Portland-based High Tech Startup Puts the Brakes on Bike Theft
By Üma Kleppinger
Long after Lance Armstrong has faded from the limelight, the interest in cycling in the U.S. continues to grow. That growth has spurred a new sort of cancer: an epidemic of bike theft. Estimated to be a $400 million annual industry, bike thieves are organized, crafty, and quick. They’ll nip your beloved vintage Schwinn cruiser from the parking meter in front of the café faster than you can say “There’s an app for that.”
Well, now there is an app for that. Portland-based Project 529 aims to put a dent in the stolen bike market through an innovative registration and recovery service called the 529 Garage. Although it won’t prevent your bike from being stolen, the 529 Garage allows cyclists to record the information necessary to file effective and quick police reports and insurance claims in the event of theft.
Using the app, riders can register their bikes by serial number, record identifying features and details, and take photos of themselves with the bike. Currently, there is a preview version for the iPhone app, which is functional and free to download and begin using. The company is working on adding additional features to the official launch of the app, scheduled for May 29, 2014. An Android version is expected to be released by mid-summer.
“We’re software developers who ride bikes,” says J. Allard, the company’s founder. Necessity being the mother of invention, Allard conceived 529 Garage after having bikes stolen, then recovered after two solid months of tracking the thief — by himself.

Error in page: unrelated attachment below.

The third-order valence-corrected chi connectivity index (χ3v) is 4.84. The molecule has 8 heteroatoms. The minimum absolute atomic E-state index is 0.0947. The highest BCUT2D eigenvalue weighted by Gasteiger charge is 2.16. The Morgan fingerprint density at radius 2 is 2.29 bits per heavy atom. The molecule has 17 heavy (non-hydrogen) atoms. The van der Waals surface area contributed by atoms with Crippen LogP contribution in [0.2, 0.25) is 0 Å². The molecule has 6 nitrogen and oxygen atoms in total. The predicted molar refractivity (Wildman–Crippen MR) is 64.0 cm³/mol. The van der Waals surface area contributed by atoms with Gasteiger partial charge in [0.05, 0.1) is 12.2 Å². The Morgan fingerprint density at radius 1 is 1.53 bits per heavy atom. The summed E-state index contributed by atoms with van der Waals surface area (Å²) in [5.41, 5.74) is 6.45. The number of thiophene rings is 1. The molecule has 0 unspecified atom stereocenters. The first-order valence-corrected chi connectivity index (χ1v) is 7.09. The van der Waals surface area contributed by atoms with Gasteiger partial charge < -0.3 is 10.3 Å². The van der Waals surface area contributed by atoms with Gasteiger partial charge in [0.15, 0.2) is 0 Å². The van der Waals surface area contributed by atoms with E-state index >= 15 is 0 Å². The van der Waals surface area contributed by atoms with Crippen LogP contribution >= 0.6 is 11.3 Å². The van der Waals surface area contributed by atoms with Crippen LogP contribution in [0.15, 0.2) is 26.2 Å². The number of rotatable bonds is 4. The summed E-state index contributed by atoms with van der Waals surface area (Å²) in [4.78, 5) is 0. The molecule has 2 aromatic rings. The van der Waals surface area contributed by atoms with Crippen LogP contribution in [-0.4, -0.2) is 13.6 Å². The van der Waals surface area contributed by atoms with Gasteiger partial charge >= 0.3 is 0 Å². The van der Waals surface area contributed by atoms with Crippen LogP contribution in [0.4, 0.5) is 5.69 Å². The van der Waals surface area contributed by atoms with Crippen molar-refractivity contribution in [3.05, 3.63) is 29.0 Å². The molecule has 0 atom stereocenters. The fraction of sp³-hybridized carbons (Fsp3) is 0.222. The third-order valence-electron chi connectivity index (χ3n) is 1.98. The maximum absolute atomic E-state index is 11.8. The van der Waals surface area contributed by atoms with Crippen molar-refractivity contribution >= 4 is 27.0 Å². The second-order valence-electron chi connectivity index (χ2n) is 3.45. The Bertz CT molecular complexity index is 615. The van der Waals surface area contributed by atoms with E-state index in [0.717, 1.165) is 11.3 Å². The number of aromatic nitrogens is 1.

“My personal experience revealed the scope of the problem. There are other registries out there — other initiatives to help curb theft — but no one had yet tapped into the power of networking resources, so I engaged law enforcement and rallied the support of cycling industry leaders, and Project 529 Garage was born.”
Allard is driving a community-based, high-tech approach to solving the problem of bike theft. Perhaps the greatest advantage built-in to the system is the activated alert network. Ultimately, as more cyclists “park” their bikes in the 529 Garage, the network grows. When a bike is reported stolen, the entire community is alerted, mobilizing users to keep their eyes peeled within a geo-specific region, kind of like an Amber Alert system.
The company partnered with local bike shops throughout the Portland metropolitan area to provide free bike registration on May 29 as a pilot program. The event will kick off a summer tour to other urban cycling communities such as Seattle and San Francisco, as well as select road and mountain biking events and races. The industry participation is a large part of the strategy to curb bike theft through informed networking.
“We were excited to be included in this pilot to register bikes using the 529 Garage,” states Bill Larson, owner of Cyclepath bike shop located in Portland. “Using technology to enable grassroots community activation is something that hasn’t been done before … I’m happy to work with Project 529 on this mission.”
As cyclists, the investment we make in our bikes is more than financial, whether we ride a cheap and battered fixie for commuting or a $9,000 full suspension mountain bike. The real value of bicycles is the memories associated with them, the places they’ve taken us, and the experiences we’ve had with them.
Losing a bike to theft is nothing short of heartbreaking. There’s no app for mending a broken heart, but if Project 529 has anything to say about it, that particular kind of heartache will soon be a thing of the past.
To register your bike in the 529 Garage or for more info, please visit project529.com.
Üma Kleppinger is a Portland-based writer and advocate for full-contact anti-bummer living. She is a recovering sesquipedalian who writes about life in the saddle (umabomber.com) and outdoor adventure. She is also the creator and author of BikeYoga, a yoga program for cyclists. When not writing, she can be found riding her bicycle in the mountains around the Pacific Northwest, and vice versa.